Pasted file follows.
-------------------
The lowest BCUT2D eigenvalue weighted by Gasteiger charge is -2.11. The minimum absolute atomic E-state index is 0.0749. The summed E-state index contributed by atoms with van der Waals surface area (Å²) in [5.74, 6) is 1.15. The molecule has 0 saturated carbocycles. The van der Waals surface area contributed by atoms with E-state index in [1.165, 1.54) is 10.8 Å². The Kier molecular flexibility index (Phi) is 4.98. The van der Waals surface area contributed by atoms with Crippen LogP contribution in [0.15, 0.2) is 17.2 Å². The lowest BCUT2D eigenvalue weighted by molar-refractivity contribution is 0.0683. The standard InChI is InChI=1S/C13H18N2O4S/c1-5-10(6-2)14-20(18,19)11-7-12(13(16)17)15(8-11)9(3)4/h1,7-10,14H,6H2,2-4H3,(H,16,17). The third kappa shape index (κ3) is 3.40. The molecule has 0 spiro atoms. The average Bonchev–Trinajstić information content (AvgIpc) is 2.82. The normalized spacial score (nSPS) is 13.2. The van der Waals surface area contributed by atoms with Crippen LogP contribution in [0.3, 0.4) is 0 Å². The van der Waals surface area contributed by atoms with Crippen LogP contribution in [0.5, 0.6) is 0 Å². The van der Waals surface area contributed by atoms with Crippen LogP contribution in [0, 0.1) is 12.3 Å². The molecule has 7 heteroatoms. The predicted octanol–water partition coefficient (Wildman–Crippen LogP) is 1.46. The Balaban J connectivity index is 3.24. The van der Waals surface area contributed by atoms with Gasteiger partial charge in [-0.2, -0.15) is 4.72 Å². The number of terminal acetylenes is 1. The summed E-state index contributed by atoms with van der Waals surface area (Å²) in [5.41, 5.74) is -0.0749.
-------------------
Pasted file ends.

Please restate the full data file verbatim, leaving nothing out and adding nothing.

The lowest BCUT2D eigenvalue weighted by Gasteiger charge is -2.11. The minimum absolute atomic E-state index is 0.0749. The summed E-state index contributed by atoms with van der Waals surface area (Å²) in [5.74, 6) is 1.15. The molecule has 0 saturated carbocycles. The van der Waals surface area contributed by atoms with E-state index in [1.165, 1.54) is 10.8 Å². The Kier molecular flexibility index (Phi) is 4.98. The van der Waals surface area contributed by atoms with Crippen LogP contribution in [0.15, 0.2) is 17.2 Å². The lowest BCUT2D eigenvalue weighted by molar-refractivity contribution is 0.0683. The standard InChI is InChI=1S/C13H18N2O4S/c1-5-10(6-2)14-20(18,19)11-7-12(13(16)17)15(8-11)9(3)4/h1,7-10,14H,6H2,2-4H3,(H,16,17). The third kappa shape index (κ3) is 3.40. The molecule has 0 spiro atoms. The average Bonchev–Trinajstić information content (AvgIpc) is 2.82. The normalized spacial score (nSPS) is 13.2. The van der Waals surface area contributed by atoms with Crippen LogP contribution in [0.3, 0.4) is 0 Å². The van der Waals surface area contributed by atoms with Crippen LogP contribution in [0.5, 0.6) is 0 Å². The van der Waals surface area contributed by atoms with Crippen LogP contribution in [0, 0.1) is 12.3 Å². The molecule has 7 heteroatoms. The predicted octanol–water partition coefficient (Wildman–Crippen LogP) is 1.46. The Balaban J connectivity index is 3.24. The van der Waals surface area contributed by atoms with Gasteiger partial charge in [-0.2, -0.15) is 4.72 Å². The number of terminal acetylenes is 1. The summed E-state index contributed by atoms with van der Waals surface area (Å²) in [5.41, 5.74) is -0.0749.